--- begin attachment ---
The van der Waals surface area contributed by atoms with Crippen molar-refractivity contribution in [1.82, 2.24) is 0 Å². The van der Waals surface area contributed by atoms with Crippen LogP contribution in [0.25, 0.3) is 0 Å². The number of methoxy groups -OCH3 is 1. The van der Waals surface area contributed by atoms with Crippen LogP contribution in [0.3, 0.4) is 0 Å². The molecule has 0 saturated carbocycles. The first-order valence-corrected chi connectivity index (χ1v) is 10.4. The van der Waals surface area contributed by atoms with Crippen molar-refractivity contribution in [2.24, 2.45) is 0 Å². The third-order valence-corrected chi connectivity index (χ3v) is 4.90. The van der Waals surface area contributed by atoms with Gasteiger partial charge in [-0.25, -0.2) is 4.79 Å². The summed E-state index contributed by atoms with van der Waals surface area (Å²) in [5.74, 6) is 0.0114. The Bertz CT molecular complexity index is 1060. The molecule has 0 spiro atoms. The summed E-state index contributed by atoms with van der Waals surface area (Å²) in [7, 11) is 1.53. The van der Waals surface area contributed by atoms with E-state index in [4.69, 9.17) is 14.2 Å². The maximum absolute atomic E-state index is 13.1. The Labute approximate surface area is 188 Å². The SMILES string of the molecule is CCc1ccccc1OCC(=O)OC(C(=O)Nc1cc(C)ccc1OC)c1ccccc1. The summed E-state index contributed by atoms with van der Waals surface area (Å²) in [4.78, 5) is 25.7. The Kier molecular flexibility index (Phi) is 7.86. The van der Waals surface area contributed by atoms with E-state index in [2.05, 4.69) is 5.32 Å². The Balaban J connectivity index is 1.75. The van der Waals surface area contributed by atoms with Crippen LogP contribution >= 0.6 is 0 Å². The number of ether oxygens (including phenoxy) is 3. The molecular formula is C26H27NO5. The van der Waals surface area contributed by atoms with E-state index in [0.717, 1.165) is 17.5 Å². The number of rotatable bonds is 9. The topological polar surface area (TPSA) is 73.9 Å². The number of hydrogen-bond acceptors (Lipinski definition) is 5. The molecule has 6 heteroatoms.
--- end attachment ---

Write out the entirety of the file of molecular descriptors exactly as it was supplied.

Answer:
The van der Waals surface area contributed by atoms with Crippen molar-refractivity contribution in [1.82, 2.24) is 0 Å². The van der Waals surface area contributed by atoms with Crippen LogP contribution in [0.25, 0.3) is 0 Å². The number of methoxy groups -OCH3 is 1. The van der Waals surface area contributed by atoms with Crippen LogP contribution in [0.3, 0.4) is 0 Å². The molecule has 0 saturated carbocycles. The first-order valence-corrected chi connectivity index (χ1v) is 10.4. The van der Waals surface area contributed by atoms with Crippen molar-refractivity contribution in [2.24, 2.45) is 0 Å². The third-order valence-corrected chi connectivity index (χ3v) is 4.90. The van der Waals surface area contributed by atoms with Gasteiger partial charge in [-0.25, -0.2) is 4.79 Å². The summed E-state index contributed by atoms with van der Waals surface area (Å²) in [5.74, 6) is 0.0114. The Bertz CT molecular complexity index is 1060. The molecule has 0 spiro atoms. The summed E-state index contributed by atoms with van der Waals surface area (Å²) in [7, 11) is 1.53. The van der Waals surface area contributed by atoms with E-state index in [4.69, 9.17) is 14.2 Å². The maximum absolute atomic E-state index is 13.1. The Labute approximate surface area is 188 Å². The SMILES string of the molecule is CCc1ccccc1OCC(=O)OC(C(=O)Nc1cc(C)ccc1OC)c1ccccc1. The summed E-state index contributed by atoms with van der Waals surface area (Å²) in [4.78, 5) is 25.7. The Kier molecular flexibility index (Phi) is 7.86. The van der Waals surface area contributed by atoms with E-state index in [2.05, 4.69) is 5.32 Å². The Balaban J connectivity index is 1.75. The van der Waals surface area contributed by atoms with Crippen LogP contribution >= 0.6 is 0 Å². The number of ether oxygens (including phenoxy) is 3. The molecular formula is C26H27NO5. The van der Waals surface area contributed by atoms with E-state index in [0.717, 1.165) is 17.5 Å². The number of rotatable bonds is 9. The topological polar surface area (TPSA) is 73.9 Å². The number of hydrogen-bond acceptors (Lipinski definition) is 5. The molecule has 6 heteroatoms.